Four men involved in a terrorist attack on a Paris-bound train in 2015 that was foiled only by the courageous action of other passengers were convicted of attempting murder, complicity and criminal terrorist association, and sentenced to prison terms ranging from seven years to life.
Ayoub El Khazzani, who is accused of being the main attacker on the train, was sentenced to life in prison. His presence in the courtroom provided a rare opportunity for prosecutors to delve into the operations of the Islamic State in Europe.
At the time of the attack, the European authorities were struggling to keep track of several thousand people in Europe who had circulated to and from Iraq and Syria, trying to join jihadist groups. Just a few months earlier, in January, terrorists killed 17 people, including 10 at the offices of the satirical magazine Charlie Hebdo, which had published cartoons of the Prophet Muhammad.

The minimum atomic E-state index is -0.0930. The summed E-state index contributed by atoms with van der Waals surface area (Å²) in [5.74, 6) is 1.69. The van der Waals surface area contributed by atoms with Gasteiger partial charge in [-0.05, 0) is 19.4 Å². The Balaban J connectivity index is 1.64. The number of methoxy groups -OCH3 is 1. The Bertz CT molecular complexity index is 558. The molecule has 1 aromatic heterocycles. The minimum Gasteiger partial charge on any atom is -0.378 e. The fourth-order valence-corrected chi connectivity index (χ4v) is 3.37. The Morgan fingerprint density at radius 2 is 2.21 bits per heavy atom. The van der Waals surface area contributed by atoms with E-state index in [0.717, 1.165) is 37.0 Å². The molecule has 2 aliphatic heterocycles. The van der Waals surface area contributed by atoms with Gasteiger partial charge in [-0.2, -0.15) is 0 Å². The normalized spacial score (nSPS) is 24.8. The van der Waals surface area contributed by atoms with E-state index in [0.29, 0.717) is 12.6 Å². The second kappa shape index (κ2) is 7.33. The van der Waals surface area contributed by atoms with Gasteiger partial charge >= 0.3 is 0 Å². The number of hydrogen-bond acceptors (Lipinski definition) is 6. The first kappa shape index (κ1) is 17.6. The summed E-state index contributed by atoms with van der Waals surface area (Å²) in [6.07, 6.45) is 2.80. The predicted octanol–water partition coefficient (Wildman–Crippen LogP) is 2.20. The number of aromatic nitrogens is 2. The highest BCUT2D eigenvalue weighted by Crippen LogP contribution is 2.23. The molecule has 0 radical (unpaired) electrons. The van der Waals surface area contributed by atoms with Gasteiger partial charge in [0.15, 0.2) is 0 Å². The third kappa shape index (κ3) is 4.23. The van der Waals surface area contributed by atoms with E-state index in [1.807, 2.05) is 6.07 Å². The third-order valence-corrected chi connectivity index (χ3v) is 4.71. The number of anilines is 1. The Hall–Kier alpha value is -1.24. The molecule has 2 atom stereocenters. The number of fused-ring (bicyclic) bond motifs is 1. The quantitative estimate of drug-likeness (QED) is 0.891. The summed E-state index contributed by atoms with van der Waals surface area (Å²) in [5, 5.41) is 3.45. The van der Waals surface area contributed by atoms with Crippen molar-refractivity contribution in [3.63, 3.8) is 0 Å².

The trial of 14 people accused of aiding the terrorists in that attack ended on Wednesday with all found guilty. But the actual assailants in that case were all dead.
The attack on the train took place on Aug. 21, 2015, and was thwarted by several passengers — including three Americans and a man with dual French and American citizenship — who tackled the assailant and overpowered him after an intense hand-to-hand fight. Only one person was wounded. Mr. El Khazzani was captured and arrested.
Just three months later, on Nov. 13, 2015, jihadists loyal to the Islamic State struck again in a series of coordinated assaults that resulted in the deadliest terrorist attack in modern French history. The siege left 130 people dead, including 90 who were killed when gunmen stormed the Bataclan nightclub in Paris.
The two trials have set the stage — both in terms of the investigation into the organization of the attack and the testimony of the victims — for the much-anticipated trial next September of 20 defendants accused of involvement in the November 2015 attacks on the Bataclan and elsewhere in a case that is being brought to the court by about 1,700 plaintiffs.
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SOURCE: The New York Times, Constant Méheut